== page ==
Training San Diego’s Workforce Is All About the Partnerships
Community Colleges Must Better Prepare Students to meet Employer Expectations
California Community Colleges Chancellor Brice Harris hit the proverbial nail on the head when he told a recent gathering of business and education leaders at Illumina, Inc., headquarters in La Jolla that community colleges must better prepare students to meet employer expectations.
“If we don’t get it right in California, the country stands to lose its global competitiveness,” U-T San Diego quoted the Chancellor as saying.
The San Diego Community College District—the second-largest community college district in the nation’s most populous state—understands this. From training welders at San Diego Continuing Education for a local ship building company to molding future scientists at the Southern California Biotechnology Center at San Diego Miramar College, the San Diego Community College District is making a profound impact, contributing more than $5.2 billion to the regional economy last year alone.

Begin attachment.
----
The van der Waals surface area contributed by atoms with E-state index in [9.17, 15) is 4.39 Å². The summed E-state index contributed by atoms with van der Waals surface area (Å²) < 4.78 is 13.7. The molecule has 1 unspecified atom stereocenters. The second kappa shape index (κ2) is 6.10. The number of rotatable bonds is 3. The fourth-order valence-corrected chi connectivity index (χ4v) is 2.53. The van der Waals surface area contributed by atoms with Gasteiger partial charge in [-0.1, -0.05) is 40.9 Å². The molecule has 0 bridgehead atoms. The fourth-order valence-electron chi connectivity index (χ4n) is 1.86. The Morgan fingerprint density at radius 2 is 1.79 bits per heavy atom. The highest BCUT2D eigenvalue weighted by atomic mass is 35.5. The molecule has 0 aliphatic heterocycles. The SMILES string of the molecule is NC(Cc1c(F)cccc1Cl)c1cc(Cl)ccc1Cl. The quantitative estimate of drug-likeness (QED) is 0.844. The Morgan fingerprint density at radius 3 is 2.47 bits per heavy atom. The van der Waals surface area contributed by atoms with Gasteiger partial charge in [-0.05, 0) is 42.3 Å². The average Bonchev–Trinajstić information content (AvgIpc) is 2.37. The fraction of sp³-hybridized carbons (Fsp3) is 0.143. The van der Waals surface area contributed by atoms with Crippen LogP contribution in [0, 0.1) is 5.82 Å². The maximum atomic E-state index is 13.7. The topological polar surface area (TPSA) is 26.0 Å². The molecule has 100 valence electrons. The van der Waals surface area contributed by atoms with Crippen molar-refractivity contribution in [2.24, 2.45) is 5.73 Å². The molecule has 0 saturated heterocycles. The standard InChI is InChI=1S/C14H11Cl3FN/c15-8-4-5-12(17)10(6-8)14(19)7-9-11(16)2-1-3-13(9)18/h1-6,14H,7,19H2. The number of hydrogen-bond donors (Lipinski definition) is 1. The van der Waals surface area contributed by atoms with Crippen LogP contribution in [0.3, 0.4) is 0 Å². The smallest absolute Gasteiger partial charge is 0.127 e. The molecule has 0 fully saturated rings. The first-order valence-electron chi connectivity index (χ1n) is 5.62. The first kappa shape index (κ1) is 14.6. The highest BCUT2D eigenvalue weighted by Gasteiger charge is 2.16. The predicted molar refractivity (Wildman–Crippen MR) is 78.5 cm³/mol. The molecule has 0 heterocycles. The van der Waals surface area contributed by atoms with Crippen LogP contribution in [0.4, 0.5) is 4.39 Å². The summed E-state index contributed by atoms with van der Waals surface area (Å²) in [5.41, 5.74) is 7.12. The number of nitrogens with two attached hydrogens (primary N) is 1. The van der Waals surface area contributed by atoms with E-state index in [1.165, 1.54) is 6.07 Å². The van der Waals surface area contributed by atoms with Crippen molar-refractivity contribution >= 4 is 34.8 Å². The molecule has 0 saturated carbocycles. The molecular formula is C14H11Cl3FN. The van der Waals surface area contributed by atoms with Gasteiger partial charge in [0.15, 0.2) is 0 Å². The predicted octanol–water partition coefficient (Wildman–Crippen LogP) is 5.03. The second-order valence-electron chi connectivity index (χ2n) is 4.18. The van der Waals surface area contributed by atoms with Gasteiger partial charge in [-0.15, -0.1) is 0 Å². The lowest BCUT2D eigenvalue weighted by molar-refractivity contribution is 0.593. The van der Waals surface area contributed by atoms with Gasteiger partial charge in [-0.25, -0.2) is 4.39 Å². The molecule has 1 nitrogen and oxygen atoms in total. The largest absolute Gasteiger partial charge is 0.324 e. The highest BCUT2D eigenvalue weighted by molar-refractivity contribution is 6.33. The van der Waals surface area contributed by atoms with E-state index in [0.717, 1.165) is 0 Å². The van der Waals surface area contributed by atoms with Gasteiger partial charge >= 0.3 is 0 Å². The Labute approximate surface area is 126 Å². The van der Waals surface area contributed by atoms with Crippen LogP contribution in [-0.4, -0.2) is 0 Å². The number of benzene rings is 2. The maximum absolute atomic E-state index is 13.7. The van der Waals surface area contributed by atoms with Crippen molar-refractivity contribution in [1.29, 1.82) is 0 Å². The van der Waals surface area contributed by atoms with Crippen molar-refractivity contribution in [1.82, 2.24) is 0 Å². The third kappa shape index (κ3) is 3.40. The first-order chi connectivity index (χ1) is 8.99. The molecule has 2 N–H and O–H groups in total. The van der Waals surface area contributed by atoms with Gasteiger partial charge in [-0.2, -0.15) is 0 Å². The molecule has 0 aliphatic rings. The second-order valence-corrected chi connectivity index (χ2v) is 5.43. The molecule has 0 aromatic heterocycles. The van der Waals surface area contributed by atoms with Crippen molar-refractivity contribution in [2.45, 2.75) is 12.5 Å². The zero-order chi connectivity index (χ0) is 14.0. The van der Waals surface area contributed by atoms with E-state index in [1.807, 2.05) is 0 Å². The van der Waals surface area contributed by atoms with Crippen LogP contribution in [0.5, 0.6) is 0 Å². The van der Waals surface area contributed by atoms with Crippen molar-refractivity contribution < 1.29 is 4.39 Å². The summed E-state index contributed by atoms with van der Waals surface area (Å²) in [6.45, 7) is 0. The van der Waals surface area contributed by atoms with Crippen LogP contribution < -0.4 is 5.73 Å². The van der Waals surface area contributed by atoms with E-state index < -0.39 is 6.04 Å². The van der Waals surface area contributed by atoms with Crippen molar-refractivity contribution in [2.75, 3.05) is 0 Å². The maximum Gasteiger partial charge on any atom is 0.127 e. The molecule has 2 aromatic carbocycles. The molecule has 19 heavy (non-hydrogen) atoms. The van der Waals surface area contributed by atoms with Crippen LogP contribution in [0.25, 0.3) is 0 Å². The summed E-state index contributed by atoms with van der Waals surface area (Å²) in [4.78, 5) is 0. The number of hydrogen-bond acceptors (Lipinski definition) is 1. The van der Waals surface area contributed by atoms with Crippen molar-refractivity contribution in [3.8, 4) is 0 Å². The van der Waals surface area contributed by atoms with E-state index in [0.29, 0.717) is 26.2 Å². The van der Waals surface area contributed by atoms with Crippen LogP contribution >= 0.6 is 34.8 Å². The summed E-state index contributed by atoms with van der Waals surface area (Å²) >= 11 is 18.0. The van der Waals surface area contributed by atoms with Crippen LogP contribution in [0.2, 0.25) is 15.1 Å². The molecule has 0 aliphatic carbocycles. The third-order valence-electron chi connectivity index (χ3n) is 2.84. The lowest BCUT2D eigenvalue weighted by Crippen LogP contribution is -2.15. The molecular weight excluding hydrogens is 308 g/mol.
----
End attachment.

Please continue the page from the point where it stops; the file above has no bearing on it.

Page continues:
In fact, the San Diego Community College District (SDCCD) is the region’s largest single provider of workforce training. The SDCCD is involved in a number of endeavors advancing the district’s mission: to train and prepare students with the skills and competencies they need to succeed in local industry growth sectors.
Partnerships are the key. At San Diego Mesa College, for example, the Allied Health Program has launched a groundbreaking partnership with the Richard J. Donovan Correctional Facility near the U.S.-Mexico border that enables 32 students from the college’s Dental Assisting, Medical Assisting, and Health Education Information Technology programs to secure up to 300 hours of vital clinical training at the prison. This is the first time Donovan has collaborated with a community college district. Not only does the partnership allow critical training for students; it provides the prison with free, high-quality health care. As one physician involved with the program said, “If a student can learn how to work in a prison clinic, they can learn how to work anywhere.”